14. The Early Astronomy Toolkit was Universal

    Science.gov (United States)

    Schaefer, Bradley E.

    2018-01-01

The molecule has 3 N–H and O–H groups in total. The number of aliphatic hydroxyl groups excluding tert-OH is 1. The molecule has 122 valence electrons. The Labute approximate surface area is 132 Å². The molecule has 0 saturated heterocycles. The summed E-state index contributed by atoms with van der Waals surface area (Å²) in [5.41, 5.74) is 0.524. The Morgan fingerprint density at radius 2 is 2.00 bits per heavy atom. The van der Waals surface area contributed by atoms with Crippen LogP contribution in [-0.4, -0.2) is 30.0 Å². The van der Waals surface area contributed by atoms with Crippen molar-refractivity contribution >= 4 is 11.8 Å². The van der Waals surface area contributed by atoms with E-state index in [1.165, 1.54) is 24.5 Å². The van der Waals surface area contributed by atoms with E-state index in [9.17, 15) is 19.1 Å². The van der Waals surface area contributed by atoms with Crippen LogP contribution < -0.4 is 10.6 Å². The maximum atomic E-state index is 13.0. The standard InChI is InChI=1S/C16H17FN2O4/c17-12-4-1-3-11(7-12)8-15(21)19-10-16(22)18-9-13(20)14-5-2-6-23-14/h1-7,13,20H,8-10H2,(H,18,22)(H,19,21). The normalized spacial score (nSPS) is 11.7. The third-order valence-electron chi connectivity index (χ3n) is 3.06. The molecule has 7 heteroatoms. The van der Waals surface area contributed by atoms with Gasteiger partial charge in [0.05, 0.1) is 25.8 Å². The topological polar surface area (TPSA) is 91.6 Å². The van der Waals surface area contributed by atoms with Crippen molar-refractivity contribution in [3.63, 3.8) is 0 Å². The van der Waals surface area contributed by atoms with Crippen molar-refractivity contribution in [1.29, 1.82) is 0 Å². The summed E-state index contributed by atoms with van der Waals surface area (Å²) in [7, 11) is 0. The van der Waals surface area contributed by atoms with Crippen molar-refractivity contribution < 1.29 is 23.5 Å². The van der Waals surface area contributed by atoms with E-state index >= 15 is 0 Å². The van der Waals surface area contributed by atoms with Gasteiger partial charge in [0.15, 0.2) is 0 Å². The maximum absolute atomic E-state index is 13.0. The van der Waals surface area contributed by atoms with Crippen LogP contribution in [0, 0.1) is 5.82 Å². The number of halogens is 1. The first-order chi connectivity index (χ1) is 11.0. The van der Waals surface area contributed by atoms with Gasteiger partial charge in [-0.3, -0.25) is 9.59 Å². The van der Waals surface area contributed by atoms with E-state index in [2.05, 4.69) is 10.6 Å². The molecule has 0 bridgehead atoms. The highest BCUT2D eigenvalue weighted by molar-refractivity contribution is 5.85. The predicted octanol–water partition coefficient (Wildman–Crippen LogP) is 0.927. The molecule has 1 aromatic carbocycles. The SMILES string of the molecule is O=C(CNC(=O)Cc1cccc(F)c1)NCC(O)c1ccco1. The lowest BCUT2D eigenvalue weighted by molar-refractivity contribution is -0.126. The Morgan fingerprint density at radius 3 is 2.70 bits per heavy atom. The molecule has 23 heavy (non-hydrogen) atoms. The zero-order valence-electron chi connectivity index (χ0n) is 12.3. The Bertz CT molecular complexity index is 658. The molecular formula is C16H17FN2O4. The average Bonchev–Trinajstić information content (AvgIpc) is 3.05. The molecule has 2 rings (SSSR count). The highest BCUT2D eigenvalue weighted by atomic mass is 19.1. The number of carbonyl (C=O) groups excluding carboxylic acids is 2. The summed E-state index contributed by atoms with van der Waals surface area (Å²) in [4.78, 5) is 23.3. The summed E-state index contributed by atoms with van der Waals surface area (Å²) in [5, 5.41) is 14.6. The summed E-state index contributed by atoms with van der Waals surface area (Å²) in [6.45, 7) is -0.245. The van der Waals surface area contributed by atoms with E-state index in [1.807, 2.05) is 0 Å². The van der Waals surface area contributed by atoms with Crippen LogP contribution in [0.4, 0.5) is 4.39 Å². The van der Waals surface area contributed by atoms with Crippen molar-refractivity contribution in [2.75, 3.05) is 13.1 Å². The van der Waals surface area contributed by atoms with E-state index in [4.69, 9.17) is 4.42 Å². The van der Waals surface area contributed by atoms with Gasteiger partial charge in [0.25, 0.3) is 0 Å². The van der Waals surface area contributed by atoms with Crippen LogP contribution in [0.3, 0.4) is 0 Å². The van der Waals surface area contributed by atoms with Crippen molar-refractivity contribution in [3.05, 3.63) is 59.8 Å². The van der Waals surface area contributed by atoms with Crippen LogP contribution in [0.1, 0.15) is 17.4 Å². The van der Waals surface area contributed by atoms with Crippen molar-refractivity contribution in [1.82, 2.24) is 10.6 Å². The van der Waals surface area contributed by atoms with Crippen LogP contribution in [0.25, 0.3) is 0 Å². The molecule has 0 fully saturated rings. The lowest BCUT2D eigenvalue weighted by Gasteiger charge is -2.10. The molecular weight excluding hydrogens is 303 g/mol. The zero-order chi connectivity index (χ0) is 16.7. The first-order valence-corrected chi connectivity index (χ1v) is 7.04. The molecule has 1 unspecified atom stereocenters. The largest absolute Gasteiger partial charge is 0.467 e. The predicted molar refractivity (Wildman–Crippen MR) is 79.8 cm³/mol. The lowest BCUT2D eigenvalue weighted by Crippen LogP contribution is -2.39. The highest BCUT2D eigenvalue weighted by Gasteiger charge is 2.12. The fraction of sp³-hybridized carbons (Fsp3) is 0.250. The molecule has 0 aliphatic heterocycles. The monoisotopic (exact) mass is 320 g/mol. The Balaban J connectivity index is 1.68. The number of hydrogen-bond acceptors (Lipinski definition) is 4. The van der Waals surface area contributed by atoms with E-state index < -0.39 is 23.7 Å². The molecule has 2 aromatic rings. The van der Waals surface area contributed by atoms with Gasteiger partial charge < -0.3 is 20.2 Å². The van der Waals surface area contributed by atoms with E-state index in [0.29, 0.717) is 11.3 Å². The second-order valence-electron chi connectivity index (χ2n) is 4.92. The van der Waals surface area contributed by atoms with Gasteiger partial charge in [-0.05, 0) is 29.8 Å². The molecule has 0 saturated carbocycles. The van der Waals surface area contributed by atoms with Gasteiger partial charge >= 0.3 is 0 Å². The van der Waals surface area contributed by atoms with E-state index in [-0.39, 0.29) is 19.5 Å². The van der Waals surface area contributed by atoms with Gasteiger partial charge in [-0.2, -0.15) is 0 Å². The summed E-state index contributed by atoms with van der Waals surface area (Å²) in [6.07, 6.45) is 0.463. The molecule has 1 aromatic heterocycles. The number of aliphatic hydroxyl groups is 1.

From historical, anthropological, and archaeological records, we can reconstruct the general properties of the earliest astronomy for many cultures worldwide, and they all share many similar characteristics. The 'Early Astronomy Toolkit' (EAT) has the Earth being flat, and the heavens as a dome overhead populated by gods/heroes that rule Nature. The skies provided omens in a wide variety of manners, with eclipses, comets, and meteors always being evil and bad. Constellations were ubiquitous pictures of gods, heroes, animals, and everyday items; all for story telling. The calendars were all luni-solar, with no year counts and months only named by seasonal cues (including solstice observations and heliacal risings) with vague intercalation. Time of day came only from the sun's altitude/azimuth, while time at night came from star risings. Graves are oriented astronomically, and each culture has deep traditions of quartering the horizon. The most complicated astronomical tools were just a few sticks and stones. This is a higher level description and summary of the astronomy of all ancient cultures.This basic EAT was universal up until the Greeks, Mesopotamians, and Chinese broke out around 500 BC and afterwards. Outside the Eurasian milieu, with few exceptions (for example, planetary position measures in Mexico), this EAT represents astronomy for the rest of the world up until around 1600 AD. The EAT is present in these many cultures with virtually no variations or extensions. This universality must arise either from multiple independent inventions or by migration/diffusion. The probability of any culture independently inventing all 19 items in the EAT is low, but any such calculation has all the usual problems. Still, we realize that it is virtually impossible for many cultures to independently develop all 19 items in the EAT, so there must be a substantial fraction of migration of the early astronomical concepts. Further, the utter lack, as far as I know, of any